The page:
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Postgraduate surgery: Study options explained
Surgery can solve all manner of health conditions from superficial to critical. With a postgraduate qualification, you can hone your surgical knowledge and abilities.
Having completed your undergraduate medicine qualifications, you’re likely very familiar with many intricacies surrounding surgery. However, there’s far more to learn that can help you grow in your career. This article will cover some of the postgraduate study options available, what they cover, what their purpose is and how you can get into them.
Graduate certificates and diplomas
These are six month and one year full time programs respectively, or up to one year and two years part time. They serve a variety of different purposes. For example, the Graduate Diploma in Surgical Anatomy from the University of Melbourne allows students to perform a supervised dissection on a cadaver and prepare for the SET Surgical Sciences Examination of the Royal Australasian College of Surgeons. The Graduate Certificate in Surgical Sciences from the University of Sydney allows students who are currently doing their undergraduate medical studies to refine their surgical skills and eventually earn this postgraduate qualification concurrently. Others prepare medical professionals to teach others, whilst more still enhance the general clinical skills of graduates. As such, these qualifications are unusually diverse for AQF level 8; most other subjects will provide specialisation within the field rather than ‘meta-skills’ dependent on the program. This makes them a great way to succinctly develop a particular area of surgical expertise and bolster any perceived weaknesses.
Getting into these programs requires you to either be holding a bachelor of medicine or currently be studying toward one in the case of USYD’s certificate in surgical sciences. A successful application requires more than proving this however. Most institutions will require you to sit an interview for these programs. Despite what you may instinctively feel, you shouldn’t hold your academic achievements aloft and talk about your accomplishments too much. The selection committee likely have your academic transcript already. What they’re looking for is character. Show them why you’re interested in surgery and what about it draws your interest and compassion. This will work well in your favour when it comes to getting into these courses.
In medicine, master’s degrees allow you to branch out into interdisciplinary fields. Take the Master of Science (Assisted Reproductive Technology) from Edith Cowan. This allows students of medicine to learn how technology can help people who would otherwise struggle to have children. Another can help medical graduates specialise in MRI. Others like the Master of Rural and Remote Medicine at James Cook University can help students become more familiar with the nuances of practicing in outback Australia. No matter your ambition, there’s likely a master’s degree available to help you get there. They take two years of full time study to complete, or up to four years part time.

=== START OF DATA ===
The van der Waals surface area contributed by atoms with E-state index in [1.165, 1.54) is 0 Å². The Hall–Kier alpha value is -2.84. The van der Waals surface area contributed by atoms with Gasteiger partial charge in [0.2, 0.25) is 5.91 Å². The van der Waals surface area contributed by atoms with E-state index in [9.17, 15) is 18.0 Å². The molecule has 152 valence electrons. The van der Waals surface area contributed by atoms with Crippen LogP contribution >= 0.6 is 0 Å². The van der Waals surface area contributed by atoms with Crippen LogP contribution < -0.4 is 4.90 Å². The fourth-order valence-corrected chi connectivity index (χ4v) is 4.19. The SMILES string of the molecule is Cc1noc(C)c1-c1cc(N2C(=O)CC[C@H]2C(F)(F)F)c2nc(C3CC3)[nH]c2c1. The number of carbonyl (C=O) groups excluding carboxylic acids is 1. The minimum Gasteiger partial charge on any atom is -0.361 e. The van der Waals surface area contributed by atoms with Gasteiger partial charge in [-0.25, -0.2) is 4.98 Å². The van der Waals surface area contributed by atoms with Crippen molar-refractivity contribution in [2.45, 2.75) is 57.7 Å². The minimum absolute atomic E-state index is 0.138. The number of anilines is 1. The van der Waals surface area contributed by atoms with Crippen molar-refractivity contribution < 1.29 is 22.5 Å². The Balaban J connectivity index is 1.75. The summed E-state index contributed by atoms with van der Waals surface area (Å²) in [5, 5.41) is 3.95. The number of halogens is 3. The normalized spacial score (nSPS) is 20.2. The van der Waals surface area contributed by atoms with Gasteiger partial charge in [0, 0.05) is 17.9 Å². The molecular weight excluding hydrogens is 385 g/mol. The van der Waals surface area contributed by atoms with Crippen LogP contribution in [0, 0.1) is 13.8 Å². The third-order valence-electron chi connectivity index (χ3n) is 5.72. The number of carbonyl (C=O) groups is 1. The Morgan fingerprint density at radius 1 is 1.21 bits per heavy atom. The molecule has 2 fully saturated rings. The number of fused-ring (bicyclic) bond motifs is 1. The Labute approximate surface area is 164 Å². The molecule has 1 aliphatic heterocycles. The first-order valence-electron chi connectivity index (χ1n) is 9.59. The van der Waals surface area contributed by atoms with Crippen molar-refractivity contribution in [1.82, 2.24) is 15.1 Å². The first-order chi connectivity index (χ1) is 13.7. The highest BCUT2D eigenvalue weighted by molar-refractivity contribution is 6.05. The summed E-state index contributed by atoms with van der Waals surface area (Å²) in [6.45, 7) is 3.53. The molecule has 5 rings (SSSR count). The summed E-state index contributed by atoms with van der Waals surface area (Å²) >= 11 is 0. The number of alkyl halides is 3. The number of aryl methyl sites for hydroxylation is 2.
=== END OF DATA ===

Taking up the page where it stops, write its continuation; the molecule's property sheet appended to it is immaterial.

There’s also the option of getting into a research master. These allow students to take up a topic of their choosing under the guidance of a supervisor and write a thesis on the matter. This provides a medium by which they can contribute to a medical field of choice.
Entry requirements are similar to those of graduate certificate and diplomas, with proof of a bachelor of medicine and interview in many cases. For a research master, you’ll need to provide proof that you’ve conducted sufficient research before. A good way to do this is via honours degree, as these consist of exactly the sort of research selection committees want to see. Some graduate certificate and diplomas may provide substantial research units, in which case this is an alternate method of generating some original research, but is fairly uncommon. Undergoing research positions and relevant internships of this nature are another great way of getting some research experience.
There’s an important distinction among doctorates in medicine. A Doctor of Medicine and Surgery for instance is an AQF level 9 qualification based on furthering medical knowledge, which is something you’re likely familiar with if you’ve completed a bachelor of medicine or are on track to do so. Level 9 means it’s technically on the same level as a master’s degree and doesn’t involve the traditional research pursuits of its level 10 equivalent, known as a PhD. Indeed, a PhD in medicine is all about research and not about developing your professional abilities. It requires you to undergo research over the course of roughly three years full time or eight years part, culminating in a thesis between 70,000 - 100,000 words. It’s also possible to do a PhD by publication, which you can learn more about here.
Admission requirements are somewhat different as a result of the distinction. The former qualification requires students to have at least a GPA of 5.6/7, an overall GAMSAT score of 55 and attend an interview. In ANU’s case, the interview is actually weighted at 50% of the consideration, but getting that 5.6 is the minimum required to get an interview. The latter will need you to prove you’ve got some level of research expertise in the manner we described in the previous section. If you’ve got a master’s by research, this is an additional way to prove your research acumen.
Hopefully this article has given you a better idea of what you’re able to apply for and what you’ll need in medicine. Wherever you decide to take your future qualification and whichever manner you use it, we wish you all the best!